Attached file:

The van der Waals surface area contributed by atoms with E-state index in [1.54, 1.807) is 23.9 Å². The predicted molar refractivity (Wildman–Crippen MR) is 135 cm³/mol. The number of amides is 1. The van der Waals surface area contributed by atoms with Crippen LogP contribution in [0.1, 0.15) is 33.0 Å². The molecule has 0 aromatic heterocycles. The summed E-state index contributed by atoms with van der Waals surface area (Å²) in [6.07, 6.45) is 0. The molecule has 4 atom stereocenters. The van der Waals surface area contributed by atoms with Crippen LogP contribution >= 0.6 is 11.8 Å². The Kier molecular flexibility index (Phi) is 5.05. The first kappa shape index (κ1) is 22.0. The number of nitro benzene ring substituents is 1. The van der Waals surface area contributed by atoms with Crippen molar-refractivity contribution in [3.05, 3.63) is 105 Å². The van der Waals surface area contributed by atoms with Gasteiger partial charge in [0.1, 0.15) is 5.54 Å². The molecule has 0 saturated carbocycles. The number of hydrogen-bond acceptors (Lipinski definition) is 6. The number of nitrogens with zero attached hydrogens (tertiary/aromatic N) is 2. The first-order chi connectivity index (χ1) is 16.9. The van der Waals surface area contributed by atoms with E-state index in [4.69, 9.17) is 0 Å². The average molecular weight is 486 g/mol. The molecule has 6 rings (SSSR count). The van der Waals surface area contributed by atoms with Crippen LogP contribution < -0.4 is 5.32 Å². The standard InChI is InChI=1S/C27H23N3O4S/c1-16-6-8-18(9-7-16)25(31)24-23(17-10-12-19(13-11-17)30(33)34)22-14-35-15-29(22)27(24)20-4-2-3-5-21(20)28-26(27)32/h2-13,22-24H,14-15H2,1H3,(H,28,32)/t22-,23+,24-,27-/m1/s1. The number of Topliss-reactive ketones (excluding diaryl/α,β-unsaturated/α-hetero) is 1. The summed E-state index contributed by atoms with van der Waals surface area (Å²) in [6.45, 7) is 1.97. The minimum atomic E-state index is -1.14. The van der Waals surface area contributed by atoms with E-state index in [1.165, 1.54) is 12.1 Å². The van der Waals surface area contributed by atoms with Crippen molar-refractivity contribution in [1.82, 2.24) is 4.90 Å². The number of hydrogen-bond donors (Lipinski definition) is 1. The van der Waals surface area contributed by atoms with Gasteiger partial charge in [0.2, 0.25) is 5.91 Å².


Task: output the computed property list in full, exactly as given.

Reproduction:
The van der Waals surface area contributed by atoms with E-state index in [1.54, 1.807) is 23.9 Å². The predicted molar refractivity (Wildman–Crippen MR) is 135 cm³/mol. The number of amides is 1. The van der Waals surface area contributed by atoms with Crippen LogP contribution in [0.1, 0.15) is 33.0 Å². The molecule has 0 aromatic heterocycles. The summed E-state index contributed by atoms with van der Waals surface area (Å²) in [6.07, 6.45) is 0. The molecule has 4 atom stereocenters. The van der Waals surface area contributed by atoms with Crippen LogP contribution >= 0.6 is 11.8 Å². The Kier molecular flexibility index (Phi) is 5.05. The first kappa shape index (κ1) is 22.0. The number of nitro benzene ring substituents is 1. The van der Waals surface area contributed by atoms with Crippen molar-refractivity contribution in [3.05, 3.63) is 105 Å². The van der Waals surface area contributed by atoms with Gasteiger partial charge in [0.1, 0.15) is 5.54 Å². The molecule has 0 saturated carbocycles. The number of hydrogen-bond acceptors (Lipinski definition) is 6. The number of nitrogens with zero attached hydrogens (tertiary/aromatic N) is 2. The first-order chi connectivity index (χ1) is 16.9. The van der Waals surface area contributed by atoms with E-state index in [4.69, 9.17) is 0 Å². The average molecular weight is 486 g/mol. The molecule has 6 rings (SSSR count). The van der Waals surface area contributed by atoms with Crippen LogP contribution < -0.4 is 5.32 Å². The standard InChI is InChI=1S/C27H23N3O4S/c1-16-6-8-18(9-7-16)25(31)24-23(17-10-12-19(13-11-17)30(33)34)22-14-35-15-29(22)27(24)20-4-2-3-5-21(20)28-26(27)32/h2-13,22-24H,14-15H2,1H3,(H,28,32)/t22-,23+,24-,27-/m1/s1. The number of Topliss-reactive ketones (excluding diaryl/α,β-unsaturated/α-hetero) is 1. The summed E-state index contributed by atoms with van der Waals surface area (Å²) in [6.45, 7) is 1.97. The minimum atomic E-state index is -1.14. The van der Waals surface area contributed by atoms with E-state index in [1.165, 1.54) is 12.1 Å². The van der Waals surface area contributed by atoms with Crippen molar-refractivity contribution in [1.82, 2.24) is 4.90 Å². The number of hydrogen-bond donors (Lipinski definition) is 1. The van der Waals surface area contributed by atoms with Gasteiger partial charge in [0.2, 0.25) is 5.91 Å².